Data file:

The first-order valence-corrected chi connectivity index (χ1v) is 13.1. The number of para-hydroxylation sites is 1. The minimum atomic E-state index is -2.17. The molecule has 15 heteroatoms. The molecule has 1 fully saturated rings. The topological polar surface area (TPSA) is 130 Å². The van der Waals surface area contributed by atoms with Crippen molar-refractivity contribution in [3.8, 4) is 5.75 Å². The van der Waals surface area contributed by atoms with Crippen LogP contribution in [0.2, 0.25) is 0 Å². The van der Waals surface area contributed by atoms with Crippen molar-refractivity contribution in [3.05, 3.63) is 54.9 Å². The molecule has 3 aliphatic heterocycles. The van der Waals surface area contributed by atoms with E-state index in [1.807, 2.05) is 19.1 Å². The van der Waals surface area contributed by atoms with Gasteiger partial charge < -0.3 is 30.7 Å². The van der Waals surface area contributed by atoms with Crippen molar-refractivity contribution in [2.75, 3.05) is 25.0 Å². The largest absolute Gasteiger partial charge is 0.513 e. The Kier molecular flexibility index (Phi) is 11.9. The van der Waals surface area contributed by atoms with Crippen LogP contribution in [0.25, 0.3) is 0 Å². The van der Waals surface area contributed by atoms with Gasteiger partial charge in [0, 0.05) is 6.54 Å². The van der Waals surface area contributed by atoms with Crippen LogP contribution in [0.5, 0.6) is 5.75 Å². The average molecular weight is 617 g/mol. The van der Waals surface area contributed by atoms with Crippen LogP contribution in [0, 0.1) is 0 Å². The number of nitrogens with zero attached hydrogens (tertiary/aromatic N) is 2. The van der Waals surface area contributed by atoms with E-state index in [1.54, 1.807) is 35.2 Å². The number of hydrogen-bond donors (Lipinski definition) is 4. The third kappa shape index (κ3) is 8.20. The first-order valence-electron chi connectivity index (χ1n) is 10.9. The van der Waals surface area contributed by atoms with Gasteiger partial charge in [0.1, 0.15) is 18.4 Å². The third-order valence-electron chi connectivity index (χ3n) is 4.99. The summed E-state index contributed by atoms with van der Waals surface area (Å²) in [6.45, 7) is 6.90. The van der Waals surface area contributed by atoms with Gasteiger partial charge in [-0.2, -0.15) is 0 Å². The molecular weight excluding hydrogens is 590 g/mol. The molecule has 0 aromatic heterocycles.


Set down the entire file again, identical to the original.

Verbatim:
The first-order valence-corrected chi connectivity index (χ1v) is 13.1. The number of para-hydroxylation sites is 1. The minimum atomic E-state index is -2.17. The molecule has 15 heteroatoms. The molecule has 1 fully saturated rings. The topological polar surface area (TPSA) is 130 Å². The van der Waals surface area contributed by atoms with Crippen molar-refractivity contribution in [3.8, 4) is 5.75 Å². The van der Waals surface area contributed by atoms with Crippen LogP contribution in [0.2, 0.25) is 0 Å². The van der Waals surface area contributed by atoms with Crippen molar-refractivity contribution in [3.05, 3.63) is 54.9 Å². The molecule has 3 aliphatic heterocycles. The van der Waals surface area contributed by atoms with E-state index in [1.807, 2.05) is 19.1 Å². The van der Waals surface area contributed by atoms with Gasteiger partial charge < -0.3 is 30.7 Å². The van der Waals surface area contributed by atoms with Crippen molar-refractivity contribution in [2.75, 3.05) is 25.0 Å². The largest absolute Gasteiger partial charge is 0.513 e. The Kier molecular flexibility index (Phi) is 11.9. The van der Waals surface area contributed by atoms with Crippen LogP contribution in [0.25, 0.3) is 0 Å². The van der Waals surface area contributed by atoms with Gasteiger partial charge in [0, 0.05) is 6.54 Å². The van der Waals surface area contributed by atoms with Crippen LogP contribution in [0.5, 0.6) is 5.75 Å². The average molecular weight is 617 g/mol. The van der Waals surface area contributed by atoms with Crippen LogP contribution in [0, 0.1) is 0 Å². The number of nitrogens with zero attached hydrogens (tertiary/aromatic N) is 2. The van der Waals surface area contributed by atoms with E-state index in [1.54, 1.807) is 35.2 Å². The number of hydrogen-bond donors (Lipinski definition) is 4. The third kappa shape index (κ3) is 8.20. The first-order valence-electron chi connectivity index (χ1n) is 10.9. The van der Waals surface area contributed by atoms with Gasteiger partial charge in [0.1, 0.15) is 18.4 Å². The third-order valence-electron chi connectivity index (χ3n) is 4.99. The summed E-state index contributed by atoms with van der Waals surface area (Å²) in [6.45, 7) is 6.90. The van der Waals surface area contributed by atoms with Gasteiger partial charge in [-0.2, -0.15) is 0 Å². The molecular weight excluding hydrogens is 590 g/mol. The molecule has 0 aromatic heterocycles.